Don't Sacrifice Our Community Or Economy For Short-Term Rentals

Caleb Wursten •

To the editor: Hi Nantucket. We are seeing the short-term rental debate play out at Select Board meetings, online, and elsewhere. The debate is framed as a combat between economic and community interests. This is not doing it justice. I’d like to provide another perspective. First, I’ll give you some background.

I’m from the island. My sister Maia brings joy to many as Island Lumber’s garden center desk girl. The youngest sibling, Josie, is entering 7th grade at the public school. My mom Rain is an eco-activist and long-time organic gardener. My father Mark has been called one of the “best framers on Nantucket” who built many of the island’s homes over the last 35 years. I graduated from NHS in 2015 (Buckey and Cozort days) and moved back to the island this summer after getting a degree and work experience.

Now onto the two cents…

I spent the last six months living in short-term rentals in Mexico City. I can report back; there are few Mexicans remaining in large swaths of the history-rich city they used to call home.

They were replaced with high-income short-term renters.

A few locals and corporations gained control of the housing supply and are reaping incredible returns. Sure, they were foresightful to have made their investments, but at what cost to everyone else? Our “Short-Term Rental Work Group” was composed of some with undisclosed financial interests. I don’t know whose idea it was to let the fox guard the hen house.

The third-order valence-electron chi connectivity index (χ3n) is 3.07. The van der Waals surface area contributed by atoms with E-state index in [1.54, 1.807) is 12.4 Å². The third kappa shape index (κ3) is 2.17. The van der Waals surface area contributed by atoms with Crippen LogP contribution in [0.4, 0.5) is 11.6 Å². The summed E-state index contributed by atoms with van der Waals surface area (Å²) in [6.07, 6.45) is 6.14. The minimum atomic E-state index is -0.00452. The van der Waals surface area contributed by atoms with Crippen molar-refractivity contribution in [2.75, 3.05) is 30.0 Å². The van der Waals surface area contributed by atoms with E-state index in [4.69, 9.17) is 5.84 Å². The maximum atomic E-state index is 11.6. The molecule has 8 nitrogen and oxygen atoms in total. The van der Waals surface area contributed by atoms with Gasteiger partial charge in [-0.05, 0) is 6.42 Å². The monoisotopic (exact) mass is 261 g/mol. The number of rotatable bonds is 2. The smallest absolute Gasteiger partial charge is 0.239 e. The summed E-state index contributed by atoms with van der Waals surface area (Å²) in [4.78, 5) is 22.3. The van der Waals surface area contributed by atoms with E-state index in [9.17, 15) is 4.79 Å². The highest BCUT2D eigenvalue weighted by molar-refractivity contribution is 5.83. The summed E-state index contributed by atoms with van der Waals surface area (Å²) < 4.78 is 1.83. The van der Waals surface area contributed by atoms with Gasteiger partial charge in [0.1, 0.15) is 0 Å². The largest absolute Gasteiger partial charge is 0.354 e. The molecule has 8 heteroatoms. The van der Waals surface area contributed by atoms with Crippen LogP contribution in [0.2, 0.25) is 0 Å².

We are a social animal, we need community. Nantucket’s unique ability to foster a sense of community is why we choose to be here and why outsiders are willing to pay millions to join. If we exchange community members for short-term renters we are not only undermining the fabric of our community, but our economy and property values too.

Nantucket was never a free market exercise. If you don’t believe me, watch a Historic District Commission or Planning Board meeting. Our success was enabled by long-term vision and common sense rules.

If you want to help, urge the Select Board to support sensible short-term rental guidelines. Full-time short-term rentals are hotels that belong in their designated zones. Part-time short-term rentals are acceptable as accessory use only, not by right. They should be limited to one per person.

This is not a debate to prioritize our community or the economy. This debate is about a few tricking the rest of us into sacrificing both.

Best regards,

Caleb Wursten

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